What are historians good for?
I'm excited to be joining Revise and Dissent. Dave gave me a very nice introduction, and in this first post I'm going to explain a little more about what drives me as an historian.
When a colleague delivers the 30 second 'haiku' version of their current project, there is a question I ask if I feel comfortable pushing them a bit:"Why does your work matter to anyone who is not an historian?"
I constantly struggle with finding my own answers to that, and trying to make them as satisfying as possible. I like history very much and I love the history of science, but without the culture of academia to constrain me, I would never choose to become the type of specialist that graduate school demands we become.
I am not doing my historical work purely to satisfy my own intellectual curiosity; among graduates students, I think few are (though they might say otherwise in professional settings). Much of what I do is shaped by the need to "contribute to the field" and "advance scholarship". So the question becomes: what are the collective goals (if any) of my field, or of history-the-discipline in general? And more importantly, which of these goals (if any) do I want to devote my professional life to furthering?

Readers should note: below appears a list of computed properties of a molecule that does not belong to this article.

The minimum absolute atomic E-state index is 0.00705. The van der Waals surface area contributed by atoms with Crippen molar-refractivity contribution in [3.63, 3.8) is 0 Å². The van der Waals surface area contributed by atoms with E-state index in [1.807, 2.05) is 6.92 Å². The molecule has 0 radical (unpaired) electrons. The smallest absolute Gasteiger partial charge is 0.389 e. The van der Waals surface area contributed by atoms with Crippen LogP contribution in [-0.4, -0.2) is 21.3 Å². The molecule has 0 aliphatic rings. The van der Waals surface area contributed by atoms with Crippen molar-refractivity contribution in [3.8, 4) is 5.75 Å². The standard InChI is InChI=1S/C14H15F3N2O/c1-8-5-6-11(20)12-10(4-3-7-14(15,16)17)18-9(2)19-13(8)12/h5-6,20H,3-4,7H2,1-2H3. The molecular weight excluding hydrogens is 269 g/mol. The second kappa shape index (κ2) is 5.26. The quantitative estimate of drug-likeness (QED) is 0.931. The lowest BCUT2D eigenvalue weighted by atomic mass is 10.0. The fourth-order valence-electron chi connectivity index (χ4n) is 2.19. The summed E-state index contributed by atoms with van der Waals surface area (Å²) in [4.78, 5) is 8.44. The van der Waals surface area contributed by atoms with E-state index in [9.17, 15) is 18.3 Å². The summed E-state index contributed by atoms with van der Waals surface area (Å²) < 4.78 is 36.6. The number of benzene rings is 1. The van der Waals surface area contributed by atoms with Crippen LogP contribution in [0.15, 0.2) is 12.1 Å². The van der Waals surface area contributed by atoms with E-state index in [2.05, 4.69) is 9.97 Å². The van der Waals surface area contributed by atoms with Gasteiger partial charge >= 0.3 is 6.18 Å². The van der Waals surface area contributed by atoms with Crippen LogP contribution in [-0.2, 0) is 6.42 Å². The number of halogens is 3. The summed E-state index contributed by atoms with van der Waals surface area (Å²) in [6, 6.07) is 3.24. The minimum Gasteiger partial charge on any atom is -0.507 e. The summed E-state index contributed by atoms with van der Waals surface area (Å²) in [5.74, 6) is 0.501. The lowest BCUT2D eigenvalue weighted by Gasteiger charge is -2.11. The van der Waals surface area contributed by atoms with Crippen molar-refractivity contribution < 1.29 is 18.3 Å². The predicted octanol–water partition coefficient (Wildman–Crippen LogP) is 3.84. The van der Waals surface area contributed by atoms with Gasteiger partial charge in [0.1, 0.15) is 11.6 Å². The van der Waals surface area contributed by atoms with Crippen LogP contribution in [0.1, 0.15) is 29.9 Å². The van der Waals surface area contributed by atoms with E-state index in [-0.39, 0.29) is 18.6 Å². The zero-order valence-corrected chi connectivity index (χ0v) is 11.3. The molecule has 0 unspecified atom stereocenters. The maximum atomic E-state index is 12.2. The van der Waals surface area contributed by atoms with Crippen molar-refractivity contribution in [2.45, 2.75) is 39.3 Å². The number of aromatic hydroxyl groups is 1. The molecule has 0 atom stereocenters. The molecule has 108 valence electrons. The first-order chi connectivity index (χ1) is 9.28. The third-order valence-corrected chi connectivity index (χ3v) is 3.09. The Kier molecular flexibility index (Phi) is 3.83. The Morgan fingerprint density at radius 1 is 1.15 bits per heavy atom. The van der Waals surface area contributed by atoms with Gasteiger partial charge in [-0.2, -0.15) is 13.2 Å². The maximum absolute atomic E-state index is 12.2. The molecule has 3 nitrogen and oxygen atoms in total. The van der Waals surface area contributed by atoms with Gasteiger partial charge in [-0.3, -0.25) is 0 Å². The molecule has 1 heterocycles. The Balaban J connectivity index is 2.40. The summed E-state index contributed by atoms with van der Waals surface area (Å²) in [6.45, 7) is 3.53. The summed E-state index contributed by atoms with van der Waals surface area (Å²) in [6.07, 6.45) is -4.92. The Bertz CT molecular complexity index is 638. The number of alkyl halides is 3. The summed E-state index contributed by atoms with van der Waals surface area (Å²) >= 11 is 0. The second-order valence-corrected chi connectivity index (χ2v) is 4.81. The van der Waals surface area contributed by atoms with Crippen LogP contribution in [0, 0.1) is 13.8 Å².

Sometimes it is hard to tell if history-the-discipline has any goals at all, beyond maintaining and expanding its own place in the academy. Sometimes worthy goals shine through the sea of scholarship, if only briefly. But the gap between what historians could be doing to make the world a better place and what they are doing is too big to ignore. So for now, I suck it up, accede to the demands of the profession, and work to make history-the-discipline just a little more like my vision of what it should be.